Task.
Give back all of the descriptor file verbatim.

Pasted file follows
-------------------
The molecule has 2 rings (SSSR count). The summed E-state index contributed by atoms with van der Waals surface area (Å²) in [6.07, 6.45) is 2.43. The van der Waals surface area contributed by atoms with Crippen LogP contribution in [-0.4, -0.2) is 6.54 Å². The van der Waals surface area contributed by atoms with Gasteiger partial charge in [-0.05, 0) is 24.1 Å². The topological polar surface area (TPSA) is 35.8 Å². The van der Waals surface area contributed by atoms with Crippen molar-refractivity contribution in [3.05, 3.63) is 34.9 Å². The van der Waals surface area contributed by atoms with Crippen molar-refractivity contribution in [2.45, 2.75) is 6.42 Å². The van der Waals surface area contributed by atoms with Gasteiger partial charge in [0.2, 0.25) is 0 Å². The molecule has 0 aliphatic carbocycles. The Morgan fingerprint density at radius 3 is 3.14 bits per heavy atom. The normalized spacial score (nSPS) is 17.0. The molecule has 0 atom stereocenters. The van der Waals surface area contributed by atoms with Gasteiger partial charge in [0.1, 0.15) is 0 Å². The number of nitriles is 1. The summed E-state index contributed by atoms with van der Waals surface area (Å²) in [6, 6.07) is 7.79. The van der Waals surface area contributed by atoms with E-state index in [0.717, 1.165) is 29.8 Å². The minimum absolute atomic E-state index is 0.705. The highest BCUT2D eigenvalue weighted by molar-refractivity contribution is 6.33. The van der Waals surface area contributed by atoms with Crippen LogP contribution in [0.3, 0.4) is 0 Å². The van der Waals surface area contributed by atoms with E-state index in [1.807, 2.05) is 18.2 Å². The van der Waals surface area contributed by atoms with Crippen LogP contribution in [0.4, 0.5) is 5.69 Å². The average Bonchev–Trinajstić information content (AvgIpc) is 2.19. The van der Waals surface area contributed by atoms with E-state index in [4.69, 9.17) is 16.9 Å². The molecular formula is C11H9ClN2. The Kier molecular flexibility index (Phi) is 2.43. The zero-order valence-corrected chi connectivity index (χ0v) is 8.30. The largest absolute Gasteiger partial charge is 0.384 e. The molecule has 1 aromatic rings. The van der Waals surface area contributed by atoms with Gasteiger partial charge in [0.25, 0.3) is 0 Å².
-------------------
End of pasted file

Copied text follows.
The molecule has 2 rings (SSSR count). The summed E-state index contributed by atoms with van der Waals surface area (Å²) in [6.07, 6.45) is 2.43. The van der Waals surface area contributed by atoms with Crippen LogP contribution in [-0.4, -0.2) is 6.54 Å². The van der Waals surface area contributed by atoms with Gasteiger partial charge in [-0.05, 0) is 24.1 Å². The topological polar surface area (TPSA) is 35.8 Å². The van der Waals surface area contributed by atoms with Crippen molar-refractivity contribution in [3.05, 3.63) is 34.9 Å². The van der Waals surface area contributed by atoms with Crippen molar-refractivity contribution in [2.45, 2.75) is 6.42 Å². The van der Waals surface area contributed by atoms with Gasteiger partial charge in [0.2, 0.25) is 0 Å². The molecule has 0 aliphatic carbocycles. The Morgan fingerprint density at radius 3 is 3.14 bits per heavy atom. The normalized spacial score (nSPS) is 17.0. The molecule has 0 atom stereocenters. The van der Waals surface area contributed by atoms with Gasteiger partial charge in [0.1, 0.15) is 0 Å². The number of nitriles is 1. The summed E-state index contributed by atoms with van der Waals surface area (Å²) in [6, 6.07) is 7.79. The van der Waals surface area contributed by atoms with E-state index in [0.717, 1.165) is 29.8 Å². The minimum absolute atomic E-state index is 0.705. The highest BCUT2D eigenvalue weighted by molar-refractivity contribution is 6.33. The van der Waals surface area contributed by atoms with Crippen LogP contribution in [0.3, 0.4) is 0 Å². The van der Waals surface area contributed by atoms with E-state index in [1.807, 2.05) is 18.2 Å². The van der Waals surface area contributed by atoms with Crippen LogP contribution in [0.4, 0.5) is 5.69 Å². The average Bonchev–Trinajstić information content (AvgIpc) is 2.19. The van der Waals surface area contributed by atoms with E-state index in [4.69, 9.17) is 16.9 Å². The molecular formula is C11H9ClN2. The Kier molecular flexibility index (Phi) is 2.43. The zero-order valence-corrected chi connectivity index (χ0v) is 8.30. The largest absolute Gasteiger partial charge is 0.384 e. The molecule has 1 aromatic rings. The van der Waals surface area contributed by atoms with Gasteiger partial charge in [0.25, 0.3) is 0 Å².